The Champion Quebecers try to jump the challengers early but it doesn’t stick. The story of the match seems to be McMahon mixing up the two Quebecers and Lawler making fat jokes at the expense of Men on a Mission. The action is mostly pretty bland, but Pierre does hit a dive to the outside to spice things up a little. A lot of Quebecer double teaming on Mo before Mabel gets a bit of a run. The Quebecers try to suplex the mammoth Mabel, something they finally pull off but fail to capitalise on immediately, leading to a kick out by Mabel. Things pick up a little but a distraction from The Quebecers manager Johnny Polo (the future Raven) cuts off Men on a Mission when they look close to victory. Polo then pulls his clients from the ring and accepts a count out. Men on a Mission win the match, but the Quebecers retain the titles, even if MoaM pose with the belts in the aftermath.
The feud would continue, with Men on a Mission winning the titles by accident on a house show.
We get a look back at Mania VI before the celebrities are introduced for the first World Title match of the night. It’s Rhonda Shear from earlier, and Donnie Wahlberg from ‘New Kids on the Block’ (or NKOTB as they’re called on the night). Mr Perfect then appears as the guest referee, in a rather natty looking all-striped ensemble.
WrestleMania 10: Yokozuna vs Lex Luger – WWF Championship
The first of two guaranteed World Title matches on the night as Lex Luger gets his shot at the Champion Yokozuna. The winner will go on the face Bret Hart in the main event. Yokozuna has not only Mr. Fuji with him, but also Jim Cornette as his American representative. It will always seem off when the champion comes out first. Luger is in full ‘American hero’, with stars and stripes gear and a practically climaxing McMahon on commentary.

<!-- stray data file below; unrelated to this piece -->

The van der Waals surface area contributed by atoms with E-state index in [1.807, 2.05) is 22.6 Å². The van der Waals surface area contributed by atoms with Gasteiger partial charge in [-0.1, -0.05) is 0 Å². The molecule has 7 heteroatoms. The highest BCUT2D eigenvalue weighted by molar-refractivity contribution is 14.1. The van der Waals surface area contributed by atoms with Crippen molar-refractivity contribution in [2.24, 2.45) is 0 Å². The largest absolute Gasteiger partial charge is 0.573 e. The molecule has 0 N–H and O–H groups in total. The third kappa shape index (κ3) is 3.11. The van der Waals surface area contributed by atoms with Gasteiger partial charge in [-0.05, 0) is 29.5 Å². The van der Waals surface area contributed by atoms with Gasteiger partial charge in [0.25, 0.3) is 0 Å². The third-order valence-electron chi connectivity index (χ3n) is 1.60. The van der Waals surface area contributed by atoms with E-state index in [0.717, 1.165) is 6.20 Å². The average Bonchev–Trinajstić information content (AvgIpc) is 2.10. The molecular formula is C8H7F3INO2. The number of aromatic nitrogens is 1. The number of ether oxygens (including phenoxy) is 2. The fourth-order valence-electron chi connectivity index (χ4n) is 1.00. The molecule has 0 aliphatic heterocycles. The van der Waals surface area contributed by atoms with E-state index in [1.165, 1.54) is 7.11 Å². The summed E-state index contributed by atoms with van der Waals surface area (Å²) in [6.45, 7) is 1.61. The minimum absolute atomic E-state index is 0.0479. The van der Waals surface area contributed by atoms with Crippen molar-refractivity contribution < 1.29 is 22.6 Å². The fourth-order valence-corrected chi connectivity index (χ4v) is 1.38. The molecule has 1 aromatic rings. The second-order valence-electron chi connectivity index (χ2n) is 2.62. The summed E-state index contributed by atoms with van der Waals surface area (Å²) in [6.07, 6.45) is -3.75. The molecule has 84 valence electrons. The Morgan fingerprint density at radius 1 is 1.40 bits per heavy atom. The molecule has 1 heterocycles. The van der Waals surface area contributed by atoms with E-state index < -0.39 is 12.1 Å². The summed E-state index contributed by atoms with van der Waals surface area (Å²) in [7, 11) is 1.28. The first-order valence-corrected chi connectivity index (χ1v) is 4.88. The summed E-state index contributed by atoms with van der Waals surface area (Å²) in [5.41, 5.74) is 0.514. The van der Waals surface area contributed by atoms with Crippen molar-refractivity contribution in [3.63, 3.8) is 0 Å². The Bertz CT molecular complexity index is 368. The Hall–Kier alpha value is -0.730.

A long face off before any action, Luger getting his licks in before a single Yokozuna attack knocks him down. Mr. Perfect interjects himself early by slowing Luger down when he chases Yokozuna to the outside. Luger shows off some rare offense for him, diving from the tope and leaving his feet voluntarily to try and knock the big man down. Yokozuna has the clear power and size advantage, but also a willingness to go to the low road, removing a turnbuckle pad as a tease for later.
A long ‘nerve’ hold from Yokozuna slows things to a crawl as Luger tries his best to dig things from the Hulk Hogan playbook. Luger does fight back briefly but Yokozuna goes back to the most boring hold in wrestling, the trapezius hold. Yokozuna eventually mixes it up by throwing Luger to the outside but it doesn’t stop this being an incredibly dull contest. And now the dreaded double trapezius hold and finally Luger gets some distance, not that it lasts very long. The crowd finally wake up as Luger body slams the champion and hits him with his metal arm plate. Both Cornette and Mr. Fuji enter the ring and Luger looks to have the match won. Mr. Perfect chooses instead to try and revive both Fuji and Cornette, frustrating Luger into putting his hands on Perfect.
After a lot of pantomiming, Perfect declares that Luger has been disqualified. Rubbish finish to an awful match. Perfect and Luger have an altercation backstage that was supposed to lead to a feud between the two, one that didn’t come to pass with Perfect going on hiatus instead. Audible ‘bullshit’ chants in the arena.
We get a look at WrestleMania VII, showing off the blindfold match.
WrestleMania 10: Earthquake vs Adam Bomb